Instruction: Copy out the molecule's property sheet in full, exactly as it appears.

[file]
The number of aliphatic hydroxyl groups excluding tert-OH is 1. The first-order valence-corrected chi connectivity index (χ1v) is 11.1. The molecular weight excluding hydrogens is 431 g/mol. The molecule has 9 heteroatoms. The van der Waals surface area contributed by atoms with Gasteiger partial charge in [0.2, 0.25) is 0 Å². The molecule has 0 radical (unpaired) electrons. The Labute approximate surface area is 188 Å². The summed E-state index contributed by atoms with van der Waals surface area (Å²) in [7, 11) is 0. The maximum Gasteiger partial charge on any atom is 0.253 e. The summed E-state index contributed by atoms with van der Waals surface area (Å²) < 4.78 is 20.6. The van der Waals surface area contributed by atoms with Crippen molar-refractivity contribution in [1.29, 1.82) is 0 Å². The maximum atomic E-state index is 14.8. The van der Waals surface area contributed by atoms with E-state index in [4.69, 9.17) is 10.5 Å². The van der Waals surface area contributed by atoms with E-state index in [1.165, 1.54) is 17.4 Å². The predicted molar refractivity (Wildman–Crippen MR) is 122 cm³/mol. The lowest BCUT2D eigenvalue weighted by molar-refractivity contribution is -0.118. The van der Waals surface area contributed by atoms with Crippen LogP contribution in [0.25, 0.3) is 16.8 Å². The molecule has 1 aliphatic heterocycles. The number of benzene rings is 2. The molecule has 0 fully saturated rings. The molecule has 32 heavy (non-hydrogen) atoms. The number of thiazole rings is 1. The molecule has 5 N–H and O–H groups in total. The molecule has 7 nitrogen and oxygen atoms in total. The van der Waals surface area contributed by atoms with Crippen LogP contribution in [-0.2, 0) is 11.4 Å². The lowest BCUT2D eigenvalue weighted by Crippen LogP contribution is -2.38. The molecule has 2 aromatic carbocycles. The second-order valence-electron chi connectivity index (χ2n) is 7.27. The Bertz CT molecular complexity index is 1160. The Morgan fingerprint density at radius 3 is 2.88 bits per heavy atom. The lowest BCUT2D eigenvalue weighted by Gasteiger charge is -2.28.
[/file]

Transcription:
The number of aliphatic hydroxyl groups excluding tert-OH is 1. The first-order valence-corrected chi connectivity index (χ1v) is 11.1. The molecular weight excluding hydrogens is 431 g/mol. The molecule has 9 heteroatoms. The van der Waals surface area contributed by atoms with Gasteiger partial charge in [0.2, 0.25) is 0 Å². The molecule has 0 radical (unpaired) electrons. The Labute approximate surface area is 188 Å². The summed E-state index contributed by atoms with van der Waals surface area (Å²) in [7, 11) is 0. The maximum Gasteiger partial charge on any atom is 0.253 e. The summed E-state index contributed by atoms with van der Waals surface area (Å²) < 4.78 is 20.6. The van der Waals surface area contributed by atoms with Crippen molar-refractivity contribution in [1.29, 1.82) is 0 Å². The maximum atomic E-state index is 14.8. The van der Waals surface area contributed by atoms with E-state index in [4.69, 9.17) is 10.5 Å². The van der Waals surface area contributed by atoms with E-state index in [1.165, 1.54) is 17.4 Å². The predicted molar refractivity (Wildman–Crippen MR) is 122 cm³/mol. The lowest BCUT2D eigenvalue weighted by molar-refractivity contribution is -0.118. The van der Waals surface area contributed by atoms with Crippen LogP contribution in [0.25, 0.3) is 16.8 Å². The molecule has 1 aliphatic heterocycles. The number of benzene rings is 2. The molecule has 0 fully saturated rings. The molecule has 32 heavy (non-hydrogen) atoms. The number of thiazole rings is 1. The molecule has 5 N–H and O–H groups in total. The molecule has 7 nitrogen and oxygen atoms in total. The van der Waals surface area contributed by atoms with Crippen LogP contribution in [-0.2, 0) is 11.4 Å². The lowest BCUT2D eigenvalue weighted by Crippen LogP contribution is -2.38. The molecule has 2 aromatic carbocycles. The second-order valence-electron chi connectivity index (χ2n) is 7.27. The Bertz CT molecular complexity index is 1160. The Morgan fingerprint density at radius 3 is 2.88 bits per heavy atom. The lowest BCUT2D eigenvalue weighted by Gasteiger charge is -2.28.